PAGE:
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Barn House near Cheltenham

PUBLISHED: 15:02 07 January 2011 | UPDATED: 15:59 20 February 2013

Borders at Barn House are crammed with plants

Borders at Barn House are crammed with plants

Once a market garden, Barn House is now a plant-filled paradise. Words and pictures by Mandy Bradshaw

Sometimes successful gardens come about almost by accident. Rather than following the perceived wisdom of a carefully constructed plan they evolve piecemeal with no final goal in sight. At Barn House, near Cheltenham, not only was there no design plan, its creator never even intended to make a garden.



When Shirley Sills and her husband Gordon took over the two-and-a-half acre walled plot 24 years ago, she visualised little more than a field for her two boys to play in and even today she is not sure what made her begin to garden.



"Something grabbed me," she says. "I don't know what."



She inherited a site that would have deterred many. A former market garden, it had 100 young apple trees and around 3,500 sq feet of asparagus. Realising she would never cope they were all removed and she began by making a small border.



"Then I decided to come out at right angles one day and it just went from there."



What has evolved is an intricate pattern of interlocking garden rooms, separated by hornbeam hedges or pergolas, the only remnant of the need to make a family space the 'Cricket Pitch' that still occupies the centre.



Around the house the emphasis is on late colour. Helenium, rudbeckia and melianthus are combined with euphorbia, astrantia, inula and geraniums. Grasses, including pennisetum and miscanthus are a recent introduction designed to carry the scheme on into autumn.



More mixed borders are found in the 'Rose Garden', named for the beautifully fragrant R. spinosissima and the area where Shirley started. Deep magenta Geranium psilostemon weaves its way through other plants including rich blue delphiniums and Iris 'Gerald Darby' with its purple stems. She is happy to let Euphorbia fens run through one border, allowing it to self-seed and pulling up what is not wanted.



"I cannot stand bare earth," she explains. "You always get a weed."



As expected with someone who cannot resist a new plant, the borders have been enlarged several times and, despite the size of the garden, she is always running out of space for new purchases.



She has learnt a lot by visiting other gardens and reading widely, particularly Rosemary Verey and Beth Chatto, who stressed the importance of foliage.



"It's why I've ended up with so many different colours as I did tend to plant things only for their form.



Thus one long border sees red lupins, yellow hemerocallis, and lemon Cephalaria gigantea, all held together by the formality of repeated box balls.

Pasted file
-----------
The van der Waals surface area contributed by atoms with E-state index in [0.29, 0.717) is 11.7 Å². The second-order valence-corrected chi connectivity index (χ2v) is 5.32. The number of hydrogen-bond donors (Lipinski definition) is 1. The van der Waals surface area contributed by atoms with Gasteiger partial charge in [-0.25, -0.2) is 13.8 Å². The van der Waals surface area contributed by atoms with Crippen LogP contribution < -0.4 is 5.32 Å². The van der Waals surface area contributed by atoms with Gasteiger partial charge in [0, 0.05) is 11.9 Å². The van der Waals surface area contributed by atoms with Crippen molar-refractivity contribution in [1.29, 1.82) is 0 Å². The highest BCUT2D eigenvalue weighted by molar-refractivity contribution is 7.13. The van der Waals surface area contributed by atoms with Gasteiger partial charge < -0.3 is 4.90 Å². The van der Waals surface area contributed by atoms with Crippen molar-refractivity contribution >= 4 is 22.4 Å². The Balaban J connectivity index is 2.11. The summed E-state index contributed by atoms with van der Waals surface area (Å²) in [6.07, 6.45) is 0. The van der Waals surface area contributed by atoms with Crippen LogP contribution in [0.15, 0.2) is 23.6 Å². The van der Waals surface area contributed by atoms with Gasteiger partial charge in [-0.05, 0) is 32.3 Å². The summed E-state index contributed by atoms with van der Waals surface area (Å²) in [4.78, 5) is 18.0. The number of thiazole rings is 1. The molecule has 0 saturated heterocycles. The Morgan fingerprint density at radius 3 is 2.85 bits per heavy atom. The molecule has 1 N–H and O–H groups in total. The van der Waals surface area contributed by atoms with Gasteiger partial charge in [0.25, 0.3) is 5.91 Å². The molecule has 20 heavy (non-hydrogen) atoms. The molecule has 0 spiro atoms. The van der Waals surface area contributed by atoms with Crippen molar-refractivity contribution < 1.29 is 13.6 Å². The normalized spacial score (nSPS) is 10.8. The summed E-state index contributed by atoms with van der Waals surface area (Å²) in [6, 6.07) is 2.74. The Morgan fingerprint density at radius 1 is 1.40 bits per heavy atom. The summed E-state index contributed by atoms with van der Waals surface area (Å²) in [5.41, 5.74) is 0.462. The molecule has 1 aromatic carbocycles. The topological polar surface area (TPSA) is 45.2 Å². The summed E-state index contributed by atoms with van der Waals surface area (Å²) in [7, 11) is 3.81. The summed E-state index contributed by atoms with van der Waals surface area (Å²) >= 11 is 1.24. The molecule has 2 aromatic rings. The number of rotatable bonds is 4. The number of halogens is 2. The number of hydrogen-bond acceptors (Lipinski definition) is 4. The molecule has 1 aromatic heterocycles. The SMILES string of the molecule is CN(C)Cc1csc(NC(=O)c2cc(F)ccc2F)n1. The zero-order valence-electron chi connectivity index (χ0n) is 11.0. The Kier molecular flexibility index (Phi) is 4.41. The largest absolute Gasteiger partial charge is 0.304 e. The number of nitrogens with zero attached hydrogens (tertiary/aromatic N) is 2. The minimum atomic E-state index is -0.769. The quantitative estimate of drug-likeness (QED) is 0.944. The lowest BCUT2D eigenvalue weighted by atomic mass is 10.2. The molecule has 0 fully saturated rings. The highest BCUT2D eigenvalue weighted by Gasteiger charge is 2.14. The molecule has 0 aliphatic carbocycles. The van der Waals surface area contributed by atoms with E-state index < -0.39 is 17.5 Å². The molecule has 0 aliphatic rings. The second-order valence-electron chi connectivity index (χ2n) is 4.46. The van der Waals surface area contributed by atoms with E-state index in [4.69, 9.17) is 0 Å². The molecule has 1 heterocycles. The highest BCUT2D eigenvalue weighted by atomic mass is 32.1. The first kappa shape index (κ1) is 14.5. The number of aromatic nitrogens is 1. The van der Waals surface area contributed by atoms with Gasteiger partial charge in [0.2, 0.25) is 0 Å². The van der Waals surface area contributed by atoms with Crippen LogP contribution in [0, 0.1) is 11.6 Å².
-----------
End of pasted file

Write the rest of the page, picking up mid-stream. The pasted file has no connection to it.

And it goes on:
It is part of the design skill that sees this long rectangular space broken by the '45 degree pergola', so called because of the angle at which it is set, and the fact that the planting comes out into the lawn in a series of right angles.



"It gives movement through and a bit of formality. A wiggly border would not give the same effect."



Echoing this angular pattern is a raised L-shaped pool, known as the Frog Pond due to the frog sculpture at one end. The walls of the pond are decorated with old wine, gin and champagne bottles and pieces of ornamental stonework given to them by neighbours. It gives the pond individuality and injects some humour into the garden, something Shirley believes is essential.



"Once gardens were fun places but we've lost the humour in them. If you really want to make a good garden, put personality into it and make it something different."



Elsewhere she has place a stone apple under an old fruit tree, ornamental snails crawling around a bubbling urn fountain and replica ammonites in a path. Meanwhile, an otherwise dull Lonicera nitida has been sculpted into a face.



If the long borders are a riot of colour, the Yellow Garden is a far more restrained affair. Here, golden tones are mixed with white and silver, with little bits of red or blue just to break it up. The circular shape is divided into four beds and filled with honeysuckle, phlomis, hostas, iris, veronicastrum and roses. At the centre an arching metal sculpture is used as a support for climbing plants.



Tucked away behind tall hedges, the Scented Garden is a fragrant retreat. In early summer the display is predominantly white with night scented stocks, and Elaeagnus 'Quicksilver' almost overpowering with their perfume. There are roses, deep purple iris, lilies, pink and white lamium, self-sown verbascum, Viburnum carlesii and Daphne odora for winter. The formality of the clipped hedge is echoed in box balls that line the narrow paths.



Shirley is blessed with natural water in the garden, which has enabled her to make a bog garden. Once little more than a ditch, she has dug out the stream and filled the sides with moisture-loving plants, including candelabra primulas in ice cream shades, Persicaria bistorta, Darmera peltata, hostas, iris and lysimachia. There is gunnera, tiny mimulus, the false Solomon's Seal, Smilacina racemosa, and the tiny pool at one end is filled with water hawthorn. The water level in the blue clay-lined stream fluctuates and can flood in winter.



A recent addition to the garden was the result of needing to alter access for visitors. Deciding the entrance required more impact, Shirley has built raised beds from old railway sleepers and filled them with achillea, salvias and alliums in a loose pink, blue and pale yellow theme. Old Victorian paving echoes the colour of the walls.



Move on and you encounter 'Wood Henge', a circular arrangement of wooden posts encircling an urn. Despite encouragement to enter, many visitors carefully walk around it.



Indeed everywhere at Barn House you are encouraged to explore. Windows are cut into hedges to give glimpses of other areas and paths are deliberately placed to slightly obscure the view beyond. It is the work of someone with design skill, much of it learnt on the garden and landscape design degree course she completed a few years ago.



Now working as a garden designer, Shirley uses her garden as a trial ground, testing new plants, planting combinations or ways of building features. Many of them, while looking expensive, have been done cheaply, using sale items or by building them herself - she has completed a brick-laying course.



Although she maintains most of the structural work in the garden is now done, borders are constantly being revamped.



"It's never finished. Plants grow and need sorting, or you see a better combination."



It is hard work as the couple maintain the garden themselves and often work between six and eight hours a day during the summer, but it is something she adores.



"It satisfies my creative urge and I just love it."